What does your psychotherapy license allow you to do? Specifically, what can you do that an unlicensed person cannot?
States tend to define psychotherapy in roughly similar terms. California defines it as:
- the use of “psychological methods”
- in a professional relationship
- to help a person acquire greater human effectiveness or to modify feelings, conditions, attitudes and behavior which are emotionally, intellectually, or socially ineffectual or maladjustive.
Cal. Bus. & Prof. Code: § 2903(c); § 4980.02; § 4996.9; § 4999.20(b). See our Law & Ethics CE No. 3, Managing Your Practice under the Law, for further discussion.
So that’s pretty quick and easy to understand. Whatever you do must be within the scope of your own licensure. Specifically, if something is included within a different licensure, and is not included in yours, you cannot do it. As an MFT, you definitely cannot prescribe drugs, administer biofeedback, or perform dental surgery for that matter.
However, this does not mean you can do everything that is within the scope of your licensure. There is a separate rule, called “scope of competence,” which is just as important.
Everything you do, professionally, must be reasonable and competent. It is neither reasonable nor competent to use an assessment or treatment modality for which you lack adequate training and experience.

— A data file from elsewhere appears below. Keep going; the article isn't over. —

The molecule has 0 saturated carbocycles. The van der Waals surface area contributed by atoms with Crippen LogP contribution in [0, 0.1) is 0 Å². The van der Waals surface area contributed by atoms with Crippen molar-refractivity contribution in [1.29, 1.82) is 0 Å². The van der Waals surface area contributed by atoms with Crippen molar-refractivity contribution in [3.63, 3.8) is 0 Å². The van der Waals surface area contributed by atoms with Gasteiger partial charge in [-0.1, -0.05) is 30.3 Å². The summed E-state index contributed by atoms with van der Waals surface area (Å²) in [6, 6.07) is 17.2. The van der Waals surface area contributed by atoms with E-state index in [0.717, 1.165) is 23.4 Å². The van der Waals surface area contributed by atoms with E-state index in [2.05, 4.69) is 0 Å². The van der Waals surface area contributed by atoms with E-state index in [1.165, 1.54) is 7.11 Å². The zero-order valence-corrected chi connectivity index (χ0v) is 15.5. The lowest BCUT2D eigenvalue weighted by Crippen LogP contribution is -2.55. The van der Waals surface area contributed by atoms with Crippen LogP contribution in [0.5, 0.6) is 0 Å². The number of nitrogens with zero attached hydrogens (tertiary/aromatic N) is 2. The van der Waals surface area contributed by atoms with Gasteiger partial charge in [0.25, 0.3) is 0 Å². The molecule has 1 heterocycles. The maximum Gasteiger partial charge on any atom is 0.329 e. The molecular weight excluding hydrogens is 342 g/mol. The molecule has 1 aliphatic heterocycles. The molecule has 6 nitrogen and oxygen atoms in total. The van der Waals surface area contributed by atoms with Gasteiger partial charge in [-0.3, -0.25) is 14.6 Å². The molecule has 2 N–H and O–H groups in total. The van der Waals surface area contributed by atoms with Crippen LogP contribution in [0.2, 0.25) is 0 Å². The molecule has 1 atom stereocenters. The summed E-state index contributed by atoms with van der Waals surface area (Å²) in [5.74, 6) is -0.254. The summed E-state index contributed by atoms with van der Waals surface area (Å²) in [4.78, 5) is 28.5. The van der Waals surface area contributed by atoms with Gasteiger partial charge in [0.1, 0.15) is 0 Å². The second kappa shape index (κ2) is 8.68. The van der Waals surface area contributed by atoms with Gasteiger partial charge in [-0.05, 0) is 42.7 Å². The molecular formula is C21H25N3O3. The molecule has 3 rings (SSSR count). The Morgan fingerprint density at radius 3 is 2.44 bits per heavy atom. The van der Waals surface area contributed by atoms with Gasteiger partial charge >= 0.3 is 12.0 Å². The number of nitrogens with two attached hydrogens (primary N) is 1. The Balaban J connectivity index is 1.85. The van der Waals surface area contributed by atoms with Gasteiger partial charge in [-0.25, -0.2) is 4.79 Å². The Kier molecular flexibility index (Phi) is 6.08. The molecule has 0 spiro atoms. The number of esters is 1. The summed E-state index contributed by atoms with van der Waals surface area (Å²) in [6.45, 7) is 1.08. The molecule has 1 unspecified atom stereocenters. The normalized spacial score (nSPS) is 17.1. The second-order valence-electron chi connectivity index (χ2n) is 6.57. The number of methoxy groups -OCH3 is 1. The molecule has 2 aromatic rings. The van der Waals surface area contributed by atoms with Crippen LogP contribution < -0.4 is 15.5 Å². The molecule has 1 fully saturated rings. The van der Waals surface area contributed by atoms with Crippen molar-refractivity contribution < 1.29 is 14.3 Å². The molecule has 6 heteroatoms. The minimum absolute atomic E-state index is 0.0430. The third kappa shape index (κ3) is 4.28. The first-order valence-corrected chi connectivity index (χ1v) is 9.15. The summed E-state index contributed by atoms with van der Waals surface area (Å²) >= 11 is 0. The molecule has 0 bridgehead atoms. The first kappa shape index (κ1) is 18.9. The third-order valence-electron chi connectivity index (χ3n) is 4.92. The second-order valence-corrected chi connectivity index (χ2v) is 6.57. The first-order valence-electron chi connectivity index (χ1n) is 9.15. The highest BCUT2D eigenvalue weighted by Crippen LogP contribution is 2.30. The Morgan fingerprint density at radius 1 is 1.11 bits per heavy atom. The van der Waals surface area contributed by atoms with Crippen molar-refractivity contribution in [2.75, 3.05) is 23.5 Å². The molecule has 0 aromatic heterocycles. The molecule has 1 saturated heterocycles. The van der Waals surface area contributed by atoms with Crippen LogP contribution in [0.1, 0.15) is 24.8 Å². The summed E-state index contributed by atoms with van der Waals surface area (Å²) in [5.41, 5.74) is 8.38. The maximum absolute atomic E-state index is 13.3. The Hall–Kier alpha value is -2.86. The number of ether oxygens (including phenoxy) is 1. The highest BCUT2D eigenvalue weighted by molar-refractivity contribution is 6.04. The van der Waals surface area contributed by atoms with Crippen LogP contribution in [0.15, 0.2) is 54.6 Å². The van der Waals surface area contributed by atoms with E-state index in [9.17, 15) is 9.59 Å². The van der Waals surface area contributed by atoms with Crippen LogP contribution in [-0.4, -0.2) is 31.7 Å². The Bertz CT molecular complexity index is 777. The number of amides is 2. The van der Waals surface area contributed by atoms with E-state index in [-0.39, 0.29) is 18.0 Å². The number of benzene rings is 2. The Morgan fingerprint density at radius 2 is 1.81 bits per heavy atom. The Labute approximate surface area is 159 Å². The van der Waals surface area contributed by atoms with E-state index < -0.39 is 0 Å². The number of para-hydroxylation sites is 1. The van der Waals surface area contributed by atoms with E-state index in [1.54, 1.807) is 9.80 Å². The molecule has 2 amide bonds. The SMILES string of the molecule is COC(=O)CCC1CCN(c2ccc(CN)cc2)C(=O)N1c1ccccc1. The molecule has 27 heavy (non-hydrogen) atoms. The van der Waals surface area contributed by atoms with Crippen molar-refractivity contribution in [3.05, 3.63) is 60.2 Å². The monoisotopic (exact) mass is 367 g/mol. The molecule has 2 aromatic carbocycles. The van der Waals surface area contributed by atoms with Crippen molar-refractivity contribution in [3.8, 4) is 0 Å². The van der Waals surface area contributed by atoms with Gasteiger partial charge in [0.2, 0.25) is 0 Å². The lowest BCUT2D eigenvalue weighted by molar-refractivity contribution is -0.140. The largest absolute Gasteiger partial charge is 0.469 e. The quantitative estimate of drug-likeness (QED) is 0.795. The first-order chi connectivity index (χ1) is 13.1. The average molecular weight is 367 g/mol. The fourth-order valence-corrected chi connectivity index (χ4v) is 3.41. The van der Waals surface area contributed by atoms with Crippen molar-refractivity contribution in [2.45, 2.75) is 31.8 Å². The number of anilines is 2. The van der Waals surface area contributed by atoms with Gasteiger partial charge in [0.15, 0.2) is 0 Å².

A clear example of this would be using a particular psychological test (such as the MMPI) without being trained in how to administer and interpret it. No matter what your licensure, this is below the standard of care.
The issue gets fuzzier when a therapist has some preparation, but not much, for dealing with a particular issue. Suppose, for example, that you are approached by someone seeking help for an eating disorder. If you have no knowledge or experience in eating disorders, accepting this client for treatment would be negligent. But what if you attended a 6-hour continuing education class and read a book on eating disorders? This is still not enough. Generally, you must have some clinical training and experience in an issue before treating someone for it.
But suppose you treat a client for several months, and have developed a strong, trusting, and supportive psychotherapeutic relationship. In many ways, the client is beginning to thrive under your care. Then you find out the client has an eating disorder, and you have little or no training in this area. What do you do?
This is a scope of competence issue. There are two ways to handle these. You can get additional training through consultation/supervision, or you can refer the client to another therapist. These are your only choices.
Consultation/supervision means that you find a colleague who has expertise in a particular area, for example, in eating disorders. The colleague gives you direct training and feedback as you work with the client.
Such arrangements vary considerably, depending on circumstances. A consultation could be a one-time telephone conversation. Supervision generally implies a longer-term arrangement, whereby the supervisor and supervisee meet periodically (in person or by telephone), and discuss the case, the issues presented, and the client’s progress. Supervisors usually charge for this service, and a one-time consultant may also charge.